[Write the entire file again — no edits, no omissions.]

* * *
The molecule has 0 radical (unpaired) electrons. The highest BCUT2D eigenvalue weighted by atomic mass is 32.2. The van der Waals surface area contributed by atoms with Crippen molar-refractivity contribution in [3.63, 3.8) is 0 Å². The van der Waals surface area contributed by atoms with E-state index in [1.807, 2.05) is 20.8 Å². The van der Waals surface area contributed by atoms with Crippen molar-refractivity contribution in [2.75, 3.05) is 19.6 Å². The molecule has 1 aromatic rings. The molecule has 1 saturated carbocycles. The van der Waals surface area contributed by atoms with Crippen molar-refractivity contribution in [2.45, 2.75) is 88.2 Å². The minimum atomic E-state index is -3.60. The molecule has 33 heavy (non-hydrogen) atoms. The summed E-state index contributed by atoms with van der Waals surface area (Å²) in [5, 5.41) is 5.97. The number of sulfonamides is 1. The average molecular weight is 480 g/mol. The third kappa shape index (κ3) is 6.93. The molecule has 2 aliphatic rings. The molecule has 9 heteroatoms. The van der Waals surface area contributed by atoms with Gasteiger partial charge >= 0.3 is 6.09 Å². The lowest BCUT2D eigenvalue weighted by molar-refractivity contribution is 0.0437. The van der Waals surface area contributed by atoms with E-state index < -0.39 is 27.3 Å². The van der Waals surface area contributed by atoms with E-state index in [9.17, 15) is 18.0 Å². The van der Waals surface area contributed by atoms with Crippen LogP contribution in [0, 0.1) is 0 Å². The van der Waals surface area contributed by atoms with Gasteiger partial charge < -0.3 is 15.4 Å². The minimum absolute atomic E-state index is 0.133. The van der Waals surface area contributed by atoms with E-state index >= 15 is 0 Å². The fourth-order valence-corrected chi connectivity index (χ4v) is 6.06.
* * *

The molecule has 0 radical (unpaired) electrons. The highest BCUT2D eigenvalue weighted by atomic mass is 32.2. The van der Waals surface area contributed by atoms with Crippen molar-refractivity contribution in [3.63, 3.8) is 0 Å². The van der Waals surface area contributed by atoms with E-state index in [1.807, 2.05) is 20.8 Å². The van der Waals surface area contributed by atoms with Crippen molar-refractivity contribution in [2.75, 3.05) is 19.6 Å². The molecule has 1 aromatic rings. The molecule has 1 saturated carbocycles. The van der Waals surface area contributed by atoms with Crippen molar-refractivity contribution in [2.45, 2.75) is 88.2 Å². The minimum atomic E-state index is -3.60. The molecule has 33 heavy (non-hydrogen) atoms. The summed E-state index contributed by atoms with van der Waals surface area (Å²) in [5, 5.41) is 5.97. The number of sulfonamides is 1. The average molecular weight is 480 g/mol. The third kappa shape index (κ3) is 6.93. The molecule has 2 aliphatic rings. The molecule has 9 heteroatoms. The van der Waals surface area contributed by atoms with Gasteiger partial charge >= 0.3 is 6.09 Å². The lowest BCUT2D eigenvalue weighted by molar-refractivity contribution is 0.0437. The van der Waals surface area contributed by atoms with E-state index < -0.39 is 27.3 Å². The van der Waals surface area contributed by atoms with E-state index in [9.17, 15) is 18.0 Å². The van der Waals surface area contributed by atoms with Crippen LogP contribution in [0, 0.1) is 0 Å². The van der Waals surface area contributed by atoms with Gasteiger partial charge < -0.3 is 15.4 Å². The minimum absolute atomic E-state index is 0.133. The van der Waals surface area contributed by atoms with E-state index >= 15 is 0 Å². The fourth-order valence-corrected chi connectivity index (χ4v) is 6.06.